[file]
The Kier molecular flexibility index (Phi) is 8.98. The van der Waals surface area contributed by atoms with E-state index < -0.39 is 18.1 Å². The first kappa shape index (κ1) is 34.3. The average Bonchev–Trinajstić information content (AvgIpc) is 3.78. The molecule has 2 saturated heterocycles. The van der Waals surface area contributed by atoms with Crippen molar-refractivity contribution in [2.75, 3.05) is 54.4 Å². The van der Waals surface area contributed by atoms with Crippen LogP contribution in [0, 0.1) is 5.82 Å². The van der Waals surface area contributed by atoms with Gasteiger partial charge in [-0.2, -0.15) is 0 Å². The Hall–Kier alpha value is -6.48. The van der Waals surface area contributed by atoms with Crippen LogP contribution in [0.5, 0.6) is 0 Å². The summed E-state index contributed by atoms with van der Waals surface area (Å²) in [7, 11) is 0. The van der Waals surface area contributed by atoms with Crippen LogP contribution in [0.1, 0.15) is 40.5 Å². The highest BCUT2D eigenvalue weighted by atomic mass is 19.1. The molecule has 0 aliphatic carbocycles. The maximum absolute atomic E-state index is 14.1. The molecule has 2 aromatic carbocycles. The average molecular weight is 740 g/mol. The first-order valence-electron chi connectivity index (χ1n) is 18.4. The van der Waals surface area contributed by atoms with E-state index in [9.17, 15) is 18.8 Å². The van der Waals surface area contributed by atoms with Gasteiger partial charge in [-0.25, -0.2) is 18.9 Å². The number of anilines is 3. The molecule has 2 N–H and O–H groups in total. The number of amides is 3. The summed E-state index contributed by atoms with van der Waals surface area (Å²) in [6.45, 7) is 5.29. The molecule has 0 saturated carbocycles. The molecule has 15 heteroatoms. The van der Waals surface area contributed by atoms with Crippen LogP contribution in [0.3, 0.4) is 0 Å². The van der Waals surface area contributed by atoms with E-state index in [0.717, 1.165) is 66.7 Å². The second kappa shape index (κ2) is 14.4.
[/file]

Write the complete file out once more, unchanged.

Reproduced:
The Kier molecular flexibility index (Phi) is 8.98. The van der Waals surface area contributed by atoms with E-state index < -0.39 is 18.1 Å². The first kappa shape index (κ1) is 34.3. The average Bonchev–Trinajstić information content (AvgIpc) is 3.78. The molecule has 2 saturated heterocycles. The van der Waals surface area contributed by atoms with Crippen molar-refractivity contribution in [2.75, 3.05) is 54.4 Å². The van der Waals surface area contributed by atoms with Crippen LogP contribution in [0, 0.1) is 5.82 Å². The van der Waals surface area contributed by atoms with Gasteiger partial charge in [-0.2, -0.15) is 0 Å². The Hall–Kier alpha value is -6.48. The van der Waals surface area contributed by atoms with Crippen LogP contribution in [0.5, 0.6) is 0 Å². The summed E-state index contributed by atoms with van der Waals surface area (Å²) in [7, 11) is 0. The van der Waals surface area contributed by atoms with Crippen LogP contribution in [0.1, 0.15) is 40.5 Å². The highest BCUT2D eigenvalue weighted by atomic mass is 19.1. The molecule has 0 aliphatic carbocycles. The maximum absolute atomic E-state index is 14.1. The molecule has 2 aromatic carbocycles. The average molecular weight is 740 g/mol. The first-order valence-electron chi connectivity index (χ1n) is 18.4. The van der Waals surface area contributed by atoms with E-state index in [9.17, 15) is 18.8 Å². The van der Waals surface area contributed by atoms with Gasteiger partial charge in [-0.25, -0.2) is 18.9 Å². The number of anilines is 3. The molecule has 2 N–H and O–H groups in total. The number of amides is 3. The summed E-state index contributed by atoms with van der Waals surface area (Å²) in [6.45, 7) is 5.29. The molecule has 0 saturated carbocycles. The molecule has 15 heteroatoms. The van der Waals surface area contributed by atoms with Crippen LogP contribution in [0.3, 0.4) is 0 Å². The van der Waals surface area contributed by atoms with E-state index in [0.717, 1.165) is 66.7 Å². The second kappa shape index (κ2) is 14.4.